This year, my reading list will feature mostly African writers. As a start, I’ve downloaded Taiye Selassie’s Ghana Must Go (I’m clueless as to what it’s about, but reviews look promising) and Chinua Achebe’s Things Fall Apart (I don’t recall reading this book as a kid, and if I did, I have no recollection of what it is about.) I’ve also got my eyes set on non-fiction books on Africa written by Africans, with my first pick being Dambisa Moyo’s Dead Aid, which illustrates the negative effects of aid on Africa.

Speaking of books, my reason behind reading so many books isn’t solely for the sake of soaking in knowledge and expanding my vocabulary. I’m doing so because I’ll be writing my very first novel this year, and reading is the best way to learn from the literary masters. Now, as to whether I’ll finish writing my novel this year is a different matter, but I hope to write at least 200 pages before the year runs out.

Another plan I have this year is to experience something new and different. This means anything from bungee jumping to sky diving to eating raw oysters – the possibilities are endless with the admissible criterion being that they’re legal.

This year, I’m looking to augment my income through my blog and/or contributing to publications that pay. I’m also impartial to the idea of working part-time for news media outlets. 

That’s all for my 2015 tab list. Of course, I haven’t forgotten the point I made in the review of my previous tab list about working on being more patient and meditating. Those will be taken care of this year… I hope.

Thursday, January 8, 2015

Le Petit Déjeuner: Des Crêpes


Crepes
Photo: Cross
“What should we have for breakfast?” asks Chidera.

“Hmm, I don’t know. Bread? Fried plantain?” suggests Nkem.

“Oh, I know. Crepes! It’s been a while I had those.”

“Yes, me too.”

“Good morning,” greets Nonyem as she sashays into the kitchen.

“Good morning, Sleeping Beauty,” replies Chidera.

“Sleeping Beauty, indeed. Did your prince eventually find and kiss you?” wisecracks Nkem. “You were sleep-talking and mentioned the name ‘Teju’ a few times.”

“Did I?” laughs Nonyem. “There’s no ‘Teju’ in my life save my cousin, and I’m not into incest, if you know what I mean.”

“Hmm, so they say. You never know, maybe subconsciously you are,” teases Nkem.

“You’re not serious,” Nonyem replies, shaking her head. “Dera, what are you making?”

“Crepes.”

“Yay! Today is already starting on a good note. Speaking of crepes, any news about the gunmen who attacked the newspaper in Paris yesterday? Have they been caught?”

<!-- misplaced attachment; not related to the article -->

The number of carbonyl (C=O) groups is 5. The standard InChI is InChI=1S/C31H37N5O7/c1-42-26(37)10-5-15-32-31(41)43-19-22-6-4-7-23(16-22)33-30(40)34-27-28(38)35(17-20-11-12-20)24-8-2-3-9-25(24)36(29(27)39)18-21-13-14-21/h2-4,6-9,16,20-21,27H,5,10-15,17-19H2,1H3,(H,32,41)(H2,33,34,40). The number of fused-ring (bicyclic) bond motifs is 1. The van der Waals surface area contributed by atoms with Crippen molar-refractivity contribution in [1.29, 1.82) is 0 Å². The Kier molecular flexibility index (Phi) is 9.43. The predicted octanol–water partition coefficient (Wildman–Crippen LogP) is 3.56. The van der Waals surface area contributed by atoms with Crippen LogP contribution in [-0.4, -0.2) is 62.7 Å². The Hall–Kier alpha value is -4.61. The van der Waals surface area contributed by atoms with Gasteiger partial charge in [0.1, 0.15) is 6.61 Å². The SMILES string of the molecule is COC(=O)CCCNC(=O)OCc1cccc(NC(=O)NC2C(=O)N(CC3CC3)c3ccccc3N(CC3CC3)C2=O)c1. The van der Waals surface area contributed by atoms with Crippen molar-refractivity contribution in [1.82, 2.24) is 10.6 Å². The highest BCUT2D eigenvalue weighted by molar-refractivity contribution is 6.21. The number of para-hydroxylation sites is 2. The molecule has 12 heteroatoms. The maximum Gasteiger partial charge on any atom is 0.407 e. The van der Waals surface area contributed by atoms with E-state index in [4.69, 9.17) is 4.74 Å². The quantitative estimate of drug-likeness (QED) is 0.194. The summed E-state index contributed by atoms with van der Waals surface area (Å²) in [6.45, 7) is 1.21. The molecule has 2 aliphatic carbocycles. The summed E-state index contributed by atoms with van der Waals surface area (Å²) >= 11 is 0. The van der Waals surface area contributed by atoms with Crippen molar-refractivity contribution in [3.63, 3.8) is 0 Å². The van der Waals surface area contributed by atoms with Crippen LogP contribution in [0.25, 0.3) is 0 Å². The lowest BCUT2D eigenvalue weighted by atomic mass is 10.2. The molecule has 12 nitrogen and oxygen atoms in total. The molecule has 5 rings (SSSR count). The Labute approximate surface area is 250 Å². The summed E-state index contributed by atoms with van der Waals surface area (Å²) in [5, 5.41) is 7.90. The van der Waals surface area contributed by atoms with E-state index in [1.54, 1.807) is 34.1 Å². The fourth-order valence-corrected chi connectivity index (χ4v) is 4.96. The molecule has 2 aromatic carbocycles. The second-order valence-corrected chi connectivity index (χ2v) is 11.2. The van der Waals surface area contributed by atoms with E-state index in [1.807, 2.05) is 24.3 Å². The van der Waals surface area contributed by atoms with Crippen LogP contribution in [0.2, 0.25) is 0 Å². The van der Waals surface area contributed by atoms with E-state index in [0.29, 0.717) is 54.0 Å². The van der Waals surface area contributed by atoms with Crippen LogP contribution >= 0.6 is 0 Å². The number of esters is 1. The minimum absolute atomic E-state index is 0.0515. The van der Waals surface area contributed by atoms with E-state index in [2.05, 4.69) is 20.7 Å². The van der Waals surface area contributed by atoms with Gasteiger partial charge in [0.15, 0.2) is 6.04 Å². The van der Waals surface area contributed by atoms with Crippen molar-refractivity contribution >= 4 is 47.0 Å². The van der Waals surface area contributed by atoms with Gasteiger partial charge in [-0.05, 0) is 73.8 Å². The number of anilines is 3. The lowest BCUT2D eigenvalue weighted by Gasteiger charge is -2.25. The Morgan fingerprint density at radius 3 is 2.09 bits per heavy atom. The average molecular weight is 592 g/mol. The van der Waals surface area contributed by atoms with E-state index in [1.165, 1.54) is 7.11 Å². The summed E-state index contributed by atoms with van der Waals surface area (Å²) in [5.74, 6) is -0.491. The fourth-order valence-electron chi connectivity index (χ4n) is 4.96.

“Yes. Three suspects have been identified, two of whom are brothers. The youngest has turned himself in to the police. The brothers remain at large.” Chidera replies, shaking her head.

“That was a very gruesome and wanton attack. Why would anyone in the right frame of mind do that?” asks Nonyem in disbelief.

“Actually, they weren’t in the right frame of mind, and I don’t mean that clinically. Sane human beings just don’t go shooting people for drawing the Prophet Mohammed,” replies Nkem. “This isn’t even the first time Charlie Hebdo has been attacked. In 2011, the office was bombed after publishing a cover with Mohammed saying, ‘100 lashes if you’re not dying of laughter.’

“Why is it offensive to draw him?” asks Nonyem

“My friend, Kafayat, explained that according to the Hadith, it’s prohibited to portray images of the prophet for fear of idolizing him. But you know what I think is strange - the fact that Muslims, in general, have inadvertently created an idol out of his ‘non-image’. In a warped way, it’s as if his non-image is being revered so much so that some Muslims are prepared to kill and die to maintain it,” Chidera replies.

“Do you recall when, just before the Miss World pageant was to take place in Nigeria, some Muslims went berserk and rioted in Kaduna, simply because a journalist wrote in a newspaper that Mohammed wouldn’t mind taking one of the contestants as his bride?” says Nkem.


“It reminds me of Salman Rushdie, author of The Satanic Verses. A fatwa was issued against him in 1989 by Ayatollah Ruhollah Khomeini after his book was published, which forced him to spend a decade in hiding. Then there’s Theo van Gogh, the Dutch filmmaker, who paid with his life for producing a short film protesting violence against women in Islamic cultures. People need to understand the concept of free speech and why it’s important. The moment a group of people, be it the government or religious clerics, starts banning books or clamping down on self-expression, a dystopian society, like the ones depicted in the novels 1984, A Brave New World and Fahrenheit 451, will emerge,” warns Chidera.